Concern that France’s AAA bond rating might be downgraded began to abate Thursday, after French President Nicolas Sarkozy rushed back from the French Riviera for an emergency cabinet meeting and the European Central Bank provided overnight lending. The action gave a needed jolt to U.S. markets, with Dow regaining most of yesterday's losses, closing up 423 points.
But Paris is not out of the woods yet in escaping the same kind of Standard & Poor’s downgrade that sent the U.S. economy reeling. The country’s debt trajectory may not be sustainable. And the underlying well-being of the French financial system remains highly suspect.
None of this is new, of course. In April, before she became managing director of the International Monetary Fund, Christine LaGarde, then minister of economic affairs in the French government, told The Fiscal Times, “I am told they [French banks] are safe.” Hardly a ringing endorsement. Such doubt sows fears that threats to the financial health of banks could reemerge at any time.
France is not Italy in terms of debt or the probability of default. France’s debt to GDP ratio is expected to be 87% in 2012, while Italy’s ratio will be 119%. Nevertheless, as measured by the cost of insuring against a default, -- the likelihood of Paris getting in trouble has doubled in just the last year.
Much of the rising concern reflects uncertainty about the ability of the French financial system to withstand a potential Italian default. As of the end of March 2011, French banks held $410 billion of Italian debt, by virtue of their holdings of Italian government bonds and loans to the private sector, according to the Bank for International Settlement. They were also on the hook for $86 billion because of credit commitments, derivatives contracts and other loan guarantees in Italy.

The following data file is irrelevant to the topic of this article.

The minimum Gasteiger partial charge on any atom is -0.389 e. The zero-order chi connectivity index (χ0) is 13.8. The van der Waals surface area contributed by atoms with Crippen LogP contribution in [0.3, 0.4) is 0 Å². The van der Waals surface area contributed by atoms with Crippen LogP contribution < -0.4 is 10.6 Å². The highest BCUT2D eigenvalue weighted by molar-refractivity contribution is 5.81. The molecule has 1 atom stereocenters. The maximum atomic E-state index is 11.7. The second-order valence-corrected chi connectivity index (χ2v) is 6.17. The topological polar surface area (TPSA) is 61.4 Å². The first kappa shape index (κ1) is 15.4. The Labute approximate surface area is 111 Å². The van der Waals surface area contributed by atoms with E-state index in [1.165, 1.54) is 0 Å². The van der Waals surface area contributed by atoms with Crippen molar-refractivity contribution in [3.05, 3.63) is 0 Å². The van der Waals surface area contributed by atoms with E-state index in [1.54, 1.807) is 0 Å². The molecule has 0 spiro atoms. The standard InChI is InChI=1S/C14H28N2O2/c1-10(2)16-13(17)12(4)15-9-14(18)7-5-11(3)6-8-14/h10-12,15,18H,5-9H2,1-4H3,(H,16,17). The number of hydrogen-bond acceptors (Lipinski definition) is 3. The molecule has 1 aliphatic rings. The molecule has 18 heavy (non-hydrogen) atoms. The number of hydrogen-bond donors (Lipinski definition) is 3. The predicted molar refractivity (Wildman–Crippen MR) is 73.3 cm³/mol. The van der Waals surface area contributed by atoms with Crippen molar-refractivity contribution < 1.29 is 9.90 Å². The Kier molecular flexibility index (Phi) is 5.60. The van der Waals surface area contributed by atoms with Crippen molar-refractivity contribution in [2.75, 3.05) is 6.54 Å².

The ability of the French financial system to weather an Italian storm is doubtful because French banks are less capitalized than their major European counterparts. Such concerns prompted the International Monetary Fund, in its 2011 assessment of the French economy, to warn against “downside risks.” The opaqueness of the French financial system only compounds this problem.
The Paris-based Organization for Economic Cooperationand Development, in its 2011 economic survey of France, complained that it was “difficult to assess” the banks’ strength because the French government does not publish details about the financial sector’s health.
This lack of transparency has fed financial market jitters and public distrust. Only 17% of the French have confidence in the banks to avoid a new financial crisis, according to a Harris interactive poll of 1,090 individuals in France released August 11.
“I am not saying there are skeletons in the cupboard,” said Nicolas Veron, a senior fellow at Bruegel, a Brussels-based think tank. “But if there were, there would be very little way for the outside world to hear the bones rattling.”
If there are skeletons, the implications could be profound. A downgrading of France’s bond rating would slow French economic growth, imperiling prospects for a European economic recovery. France is also the second largest guarantor of the Economic Financial Stability Facility, which uses the AAA bond rating of France and others to raise money in financial markets that it has used to bail out Greece, Ireland and Portugal. Any French downgrade would place more of the cost for such rescue efforts on a reluctant Germany.
Bruce Stokes Is Senior Transatlantic Fellow for Economics with the German Marshall Fund of the United States